6
$\begingroup$

Question: If I have an atlas of non-monge charts for a surface, how I can I derive an atlas of monge charts?

In differential geometry, a 'Monge patch' is a chart of the form $f(u,v) = (u, v, h(u,v))$. [2]

In simple terms, it's a parametric equation for a 3D surface patch described by only a height function.

This section from Solid Shape (Koenderink, MIT Press 1990 - p. 233) describes Monge patch representation of surfaces and motivates my interest in learning how to derive them.

The Monge patch representation lends itself particularly well for visualizations and for quick and dirty "back of the envelope" calculations. You should thoroughly familiarize yourself with it. In a local frame you can always use the Monge patch representation for a small neighborhood. Very often you can cover whole surfaces with just a few Monge patches.

An 'atlas' is a set of charts that cover a surface (a differentiable manifold) so what the author is saying is you can often produce an atlas for a surface where every chart is in Monge form.

Typically in the literature on differential geometry, charts for surfaces in $\mathbb{R}^3$ are not given in Monge form.


As a specific clarifying example here is a typical non-monge chart on a torus. [3]

\begin{align} x &= c + a*\cos(v)*\cos(u)\\ y &= c + a*\cos(v)*\sin(u)\\ z &= c + a*\sin(v) \end{align}

$$f(u,v) = (x,y,z)$$

How can I produce an atlas of Monge charts for the torus? That is, a list of parametric equations for surface patches that cover every part of a torus and are all in Monge form.

Specifically, I'd like to understand the process of working the problem in general for simple surfaces in $\mathbb{R}^3$, not just the list of equations for the torus.


Here is a visualization of one Monge chart for a torus and its domain. The parametric question for a surface patch like this is what I'm interested in. [4]

enter image description here [2] http://mathworld.wolfram.com/MongePatch.html

[3] http://mathworld.wolfram.com/Torus.html

[4] http://faculty.cooper.edu/smyth/DifferentialGeometry/ch4/torusMonge.htm

$\endgroup$
4
  • $\begingroup$ To get Monge patches you need a cartesian equation for the surface, since you need to be able to write it locally as a graph over the $xy$-, $yz$-, or $xz$-plane. So use your parametric equations to deduce the cartesian equation of the torus. $\endgroup$ – Ted Shifrin Jan 26 '20 at 7:19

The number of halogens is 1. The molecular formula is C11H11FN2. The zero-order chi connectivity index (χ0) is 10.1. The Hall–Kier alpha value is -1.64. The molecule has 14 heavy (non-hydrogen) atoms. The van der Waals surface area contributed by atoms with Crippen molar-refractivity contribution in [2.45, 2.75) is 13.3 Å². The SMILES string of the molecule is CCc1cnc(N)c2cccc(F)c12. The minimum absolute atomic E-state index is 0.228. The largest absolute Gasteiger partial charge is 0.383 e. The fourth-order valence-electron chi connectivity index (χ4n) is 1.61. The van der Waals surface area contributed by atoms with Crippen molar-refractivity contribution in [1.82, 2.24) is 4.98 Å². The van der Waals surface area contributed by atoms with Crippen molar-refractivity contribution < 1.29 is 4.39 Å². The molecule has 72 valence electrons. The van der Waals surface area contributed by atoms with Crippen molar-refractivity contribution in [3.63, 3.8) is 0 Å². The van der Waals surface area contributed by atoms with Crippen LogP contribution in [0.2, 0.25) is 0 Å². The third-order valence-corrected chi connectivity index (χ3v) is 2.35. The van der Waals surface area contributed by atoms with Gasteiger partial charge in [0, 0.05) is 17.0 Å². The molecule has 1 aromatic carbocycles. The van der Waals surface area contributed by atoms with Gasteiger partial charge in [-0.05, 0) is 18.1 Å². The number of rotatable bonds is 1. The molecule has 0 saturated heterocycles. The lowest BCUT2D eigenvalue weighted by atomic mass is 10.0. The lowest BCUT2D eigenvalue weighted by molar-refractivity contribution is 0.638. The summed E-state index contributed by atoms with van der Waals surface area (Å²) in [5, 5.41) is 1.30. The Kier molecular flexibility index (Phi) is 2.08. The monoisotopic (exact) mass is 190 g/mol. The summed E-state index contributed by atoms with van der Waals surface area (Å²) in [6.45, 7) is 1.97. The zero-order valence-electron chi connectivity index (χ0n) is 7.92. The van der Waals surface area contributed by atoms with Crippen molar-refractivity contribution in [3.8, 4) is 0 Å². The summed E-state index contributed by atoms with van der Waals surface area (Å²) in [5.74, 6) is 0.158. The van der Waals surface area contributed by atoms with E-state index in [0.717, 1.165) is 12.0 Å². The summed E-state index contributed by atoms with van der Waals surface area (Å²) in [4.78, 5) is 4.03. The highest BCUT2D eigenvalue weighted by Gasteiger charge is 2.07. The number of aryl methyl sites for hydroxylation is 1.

• $\begingroup$ 'use your parametric equations to deduce the cartesian equation of the torus' is essentially what I'm asking how to do. Do you have any guidance there? "cartesian equation" is a useful hint thank you! $\endgroup$ – Chandler Jan 26 '20 at 19:42
  • 1
    $\begingroup$ You can use obvious trig identities to lead yourself to it. But remember that a surface of revolution has symmetry about (in your case) the $z$-axis, and this means that it's obtained by rotating a curve in the $yz$-plane ($g(y,z)=0$, say) about the $z$-axis. So you get $f(x,y,z)=0$ where $f(x,y,z)=g(?,z)$? $\endgroup$ – Ted Shifrin Jan 26 '20 at 19:55
  • 1
    $\begingroup$ By the way, I think people are getting over-zealous with closing questions here. I voted to re-open. I didn't give a complete answer because you will learn more for thinking it through for yourself, but I realize that annoys some of the folks on MSE. $\endgroup$ – Ted Shifrin Jan 26 '20 at 20:00
1
$\begingroup$

Your torus is a function $f : (u,v) \rightarrow (x,y,z)$.

If you choose a xy-point $(a,b)$, you can make monge patch using the following: $(a,b,h(a,b))$.

To connect $f$ with the monge patch, you'll do: $(x=a, y=b, z=h(a,b))$.

To calculate $(u,v)$ out of chosen $(a,b)$, you can do inverse image of $f$: $$ f^{-1}((x=a,y=b,z=h(a,b))) : (x,y,z) \rightarrow (u,v)$$ $$ f^{-1}[B] = \{ x \in X | f(x) \in B \} $$

To calculate this inverse image, we need a function $g : (x,y,z) \rightarrow 2$, which can be given by: $$ g(x,y,z) = ((x=a) \And (y=b)) $$

Once we have $g$ function, we can compose it with $f$ to get: $$ (g \circ f)(u,v) = g(f(u,v)) : (u,v) \rightarrow 2$$. The result we want comes from the equation: $$ (g \circ f)(u,v) = {true} $$. This allows us to calculate $(u,v)$.

Now that we have $(u,v)$, we can use $f$ to obtain $(x,y,z)$. Then from that, we get $z=h(a,b)$ as required.

excersize to the reader: try the pattern with the actual torus formulas.

$\endgroup$

Your Answer

By clicking “Post Your Answer”, you agree to our terms of service, privacy policy and cookie policy

Not the answer you're looking for? Browse other questions tagged or ask your own question.